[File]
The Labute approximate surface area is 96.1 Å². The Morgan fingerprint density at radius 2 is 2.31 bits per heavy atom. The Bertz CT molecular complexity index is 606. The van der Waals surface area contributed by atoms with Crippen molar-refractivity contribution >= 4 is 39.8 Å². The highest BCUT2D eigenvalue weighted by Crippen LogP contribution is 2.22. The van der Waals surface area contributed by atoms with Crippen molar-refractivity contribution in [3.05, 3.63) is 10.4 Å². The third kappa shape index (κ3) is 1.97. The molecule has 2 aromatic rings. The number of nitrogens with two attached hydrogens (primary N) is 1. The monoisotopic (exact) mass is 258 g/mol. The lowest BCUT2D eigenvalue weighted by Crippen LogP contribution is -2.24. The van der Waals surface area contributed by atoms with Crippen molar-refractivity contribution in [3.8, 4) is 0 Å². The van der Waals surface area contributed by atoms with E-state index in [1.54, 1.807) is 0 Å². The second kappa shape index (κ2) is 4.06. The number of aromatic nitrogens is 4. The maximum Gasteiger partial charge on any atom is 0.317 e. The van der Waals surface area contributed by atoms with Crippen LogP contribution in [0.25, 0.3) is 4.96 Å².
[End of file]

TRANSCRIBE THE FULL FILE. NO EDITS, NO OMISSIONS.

The Labute approximate surface area is 96.1 Å². The Morgan fingerprint density at radius 2 is 2.31 bits per heavy atom. The Bertz CT molecular complexity index is 606. The van der Waals surface area contributed by atoms with Crippen molar-refractivity contribution >= 4 is 39.8 Å². The highest BCUT2D eigenvalue weighted by Crippen LogP contribution is 2.22. The van der Waals surface area contributed by atoms with Crippen molar-refractivity contribution in [3.05, 3.63) is 10.4 Å². The third kappa shape index (κ3) is 1.97. The molecule has 2 aromatic rings. The number of nitrogens with two attached hydrogens (primary N) is 1. The monoisotopic (exact) mass is 258 g/mol. The lowest BCUT2D eigenvalue weighted by Crippen LogP contribution is -2.24. The van der Waals surface area contributed by atoms with Crippen molar-refractivity contribution in [3.8, 4) is 0 Å². The van der Waals surface area contributed by atoms with E-state index in [1.54, 1.807) is 0 Å². The second kappa shape index (κ2) is 4.06. The number of aromatic nitrogens is 4. The maximum Gasteiger partial charge on any atom is 0.317 e. The van der Waals surface area contributed by atoms with Crippen LogP contribution in [0.25, 0.3) is 4.96 Å².